The food at this restaurant was decent, but not so great that I’ll hurry back. But my little Vietnamese buddy couldn’t help but snark about how “Americanized” it was. Of course it was Americanized. My dad was drafted during the Vietnam war, and he’s told me about how authentic Vietnamese tastes and, more importantly, smells. Nobody would buy that here. Sorry.
It’s not just the Vietnamese guy. A Mexican friend of mine once complained that Taco Bell wasn’t truly Mexican. Damn right. It’s Texican, pendejo. He also rolled his eyes when I once pushed the lime down into a bottle of
. He then treated me to a lengthy lecture about
how Mexicans put limes in the top of their beers to keep flies away. Apparently, we’re not supposed to put the
lime in the beer. I told him that I was
just doing it American style. Strangely,
I haven’t heard from him recently. I
wonder why that is? Corona
“Americanized” is commonly used as code for “cheapened”. But nothing could be further from the truth. This is one of my many pet peeves. People from all over the world come here and bring their cuisine with them. It’s only a matter of time until American foodies (like me) try their food and tell our friends. Then Americans with a little cooking skill (not like me) combine it with other things. You see these restaurants all over; they’re called “fusion” restaurants. I generally avoid these, though. These are usually overpriced yuppie hangouts where you pay twice the price for half the normal portion. But if the price is so damned high, I’m not sure how “Americanization” can be likened to “cheapening”.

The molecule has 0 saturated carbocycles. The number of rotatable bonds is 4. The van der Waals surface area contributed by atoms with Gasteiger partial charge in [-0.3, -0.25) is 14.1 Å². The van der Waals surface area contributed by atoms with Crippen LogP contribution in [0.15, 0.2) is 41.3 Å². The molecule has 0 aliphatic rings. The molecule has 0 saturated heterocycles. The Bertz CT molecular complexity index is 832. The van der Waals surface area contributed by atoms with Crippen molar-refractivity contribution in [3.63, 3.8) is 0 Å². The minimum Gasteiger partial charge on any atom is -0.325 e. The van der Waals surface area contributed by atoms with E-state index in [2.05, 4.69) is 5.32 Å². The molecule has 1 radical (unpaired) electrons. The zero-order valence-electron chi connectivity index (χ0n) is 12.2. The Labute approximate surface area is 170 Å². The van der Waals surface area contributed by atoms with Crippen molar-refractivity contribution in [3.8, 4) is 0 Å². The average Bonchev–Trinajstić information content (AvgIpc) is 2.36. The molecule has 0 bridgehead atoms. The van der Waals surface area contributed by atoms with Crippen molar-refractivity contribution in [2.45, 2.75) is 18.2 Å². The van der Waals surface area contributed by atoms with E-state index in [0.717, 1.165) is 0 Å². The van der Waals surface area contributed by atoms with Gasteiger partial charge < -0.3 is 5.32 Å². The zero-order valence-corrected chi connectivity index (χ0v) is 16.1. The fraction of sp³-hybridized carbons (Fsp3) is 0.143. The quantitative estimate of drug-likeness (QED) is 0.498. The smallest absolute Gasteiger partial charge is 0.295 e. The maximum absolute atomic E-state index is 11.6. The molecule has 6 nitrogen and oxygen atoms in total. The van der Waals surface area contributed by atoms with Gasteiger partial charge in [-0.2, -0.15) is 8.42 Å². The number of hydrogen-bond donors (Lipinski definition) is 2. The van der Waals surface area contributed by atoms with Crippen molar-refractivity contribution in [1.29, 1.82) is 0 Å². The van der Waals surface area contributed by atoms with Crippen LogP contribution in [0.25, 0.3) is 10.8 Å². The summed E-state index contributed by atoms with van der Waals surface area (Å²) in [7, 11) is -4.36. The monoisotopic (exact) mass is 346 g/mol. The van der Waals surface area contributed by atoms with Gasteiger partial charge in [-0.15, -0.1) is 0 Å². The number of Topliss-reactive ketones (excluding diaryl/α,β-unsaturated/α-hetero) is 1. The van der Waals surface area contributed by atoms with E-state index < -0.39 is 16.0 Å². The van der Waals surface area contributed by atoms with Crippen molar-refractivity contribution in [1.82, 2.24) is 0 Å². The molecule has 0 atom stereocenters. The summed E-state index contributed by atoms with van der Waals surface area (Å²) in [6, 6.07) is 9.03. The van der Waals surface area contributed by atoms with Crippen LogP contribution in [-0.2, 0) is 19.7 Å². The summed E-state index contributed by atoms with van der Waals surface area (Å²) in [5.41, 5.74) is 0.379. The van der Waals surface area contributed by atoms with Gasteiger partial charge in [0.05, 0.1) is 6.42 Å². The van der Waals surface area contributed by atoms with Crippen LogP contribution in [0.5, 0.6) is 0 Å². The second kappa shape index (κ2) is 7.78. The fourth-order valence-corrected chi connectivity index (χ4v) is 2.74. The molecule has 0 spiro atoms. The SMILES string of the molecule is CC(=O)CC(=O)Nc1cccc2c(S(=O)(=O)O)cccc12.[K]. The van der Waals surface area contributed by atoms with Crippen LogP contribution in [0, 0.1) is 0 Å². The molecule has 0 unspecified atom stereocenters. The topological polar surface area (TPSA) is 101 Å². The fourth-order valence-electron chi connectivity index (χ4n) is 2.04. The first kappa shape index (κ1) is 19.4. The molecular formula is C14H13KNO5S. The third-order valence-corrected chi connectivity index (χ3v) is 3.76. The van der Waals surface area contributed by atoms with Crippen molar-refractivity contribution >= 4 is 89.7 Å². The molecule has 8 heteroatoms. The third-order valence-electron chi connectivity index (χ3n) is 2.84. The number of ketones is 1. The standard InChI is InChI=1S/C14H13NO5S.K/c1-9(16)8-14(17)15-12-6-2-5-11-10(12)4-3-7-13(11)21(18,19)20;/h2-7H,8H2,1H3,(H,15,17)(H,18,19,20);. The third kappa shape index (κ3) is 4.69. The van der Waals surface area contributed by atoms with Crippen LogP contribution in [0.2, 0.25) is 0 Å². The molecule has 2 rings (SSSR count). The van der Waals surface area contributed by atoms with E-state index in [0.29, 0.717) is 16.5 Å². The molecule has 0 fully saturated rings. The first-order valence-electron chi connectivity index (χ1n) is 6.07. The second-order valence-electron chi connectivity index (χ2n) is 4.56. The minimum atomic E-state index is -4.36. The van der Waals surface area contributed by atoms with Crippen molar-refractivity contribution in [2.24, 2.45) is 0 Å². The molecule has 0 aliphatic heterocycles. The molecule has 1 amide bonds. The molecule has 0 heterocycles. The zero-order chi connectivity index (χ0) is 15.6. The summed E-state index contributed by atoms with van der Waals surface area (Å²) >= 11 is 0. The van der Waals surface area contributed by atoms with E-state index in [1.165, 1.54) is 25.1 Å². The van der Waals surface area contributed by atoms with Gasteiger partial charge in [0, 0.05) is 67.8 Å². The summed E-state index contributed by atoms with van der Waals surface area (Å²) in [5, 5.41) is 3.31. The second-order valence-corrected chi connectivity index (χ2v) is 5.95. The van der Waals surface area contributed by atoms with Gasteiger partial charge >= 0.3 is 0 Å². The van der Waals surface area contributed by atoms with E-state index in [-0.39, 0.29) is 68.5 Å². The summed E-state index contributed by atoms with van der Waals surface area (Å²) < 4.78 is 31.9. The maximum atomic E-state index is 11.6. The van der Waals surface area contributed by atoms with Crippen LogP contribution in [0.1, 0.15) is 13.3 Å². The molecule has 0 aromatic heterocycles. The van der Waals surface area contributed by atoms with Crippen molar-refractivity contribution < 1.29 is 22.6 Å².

There are many non-overpriced examples of this. My high school French teacher used to make snide remarks about “Croissandwiches.” She wasn’t French, but she managed to affect that stereotypical snootiness that the French are renowned for. She would haughtily say that the French would never do this; this was strictly an American (Read: cheap, redneck, or low-brow) way of doing things. Hell yes, it’s an American way of doing things.
Here’s how it works. One day, some French person makes a croissant for an American. The American thinks “Isn’t this just adorable! But it needs protein. I’ll slap an egg and some cheese and bacon or sausage on this sucker.” Suddenly, it’s a French breakfast pastry with a full English breakfast crammed inside that you can eat while keeping one hand on the wheel! A monument to the melting pot; fine foreign cuisine meets American ingenuity. How can this be cheap? If it was cheap, hipster café type places (Panera Bread, Atlanta Bread Company, etc.) wouldn’t have adapted it from Burger King. They may give it stuffier names (like “breakfast soufflé”), but it’s the same thing. And yet, this is still considered an American bastardization of European cuisine, and is therefore inferior. Sigh.
Fine. Here’s the ultimate example of American fusion: Southern food. I’m more than happy to experiment with various types of food, but I still like to indulge in the cuisine I grew up with. Like fried things and dead pigs. But it’s not limited to that. Southern food includes things like grits and cornbread and barbecue (originally Native American), chitlins (originally English), tripe (French and Italian), fried chicken (Scottish), and okra and black-eyed peas (brought from
Africa). This is just a sampling; I could go on all
day. This most noteworthy and uniquely
American form of cuisine is the combination of dozens (if not hundreds) of
ingredients and cooking styles from dozens (if not hundreds) of cultures.
is this possible. I see tourists from
all over marvel at this thing we’ve created.
It’s one of the things that makes the South special. Admittedly, it’s also the reason the South is
the fattest part of the country, which is why I’ll occasionally eat stuff like
Vietnamese food. But let’s stop
pretending Americanized food is cheap. We
haven’t taken away value; we’ve added value.
So f-ck yeah, it’s Americanized.
Eat it, b-tches. America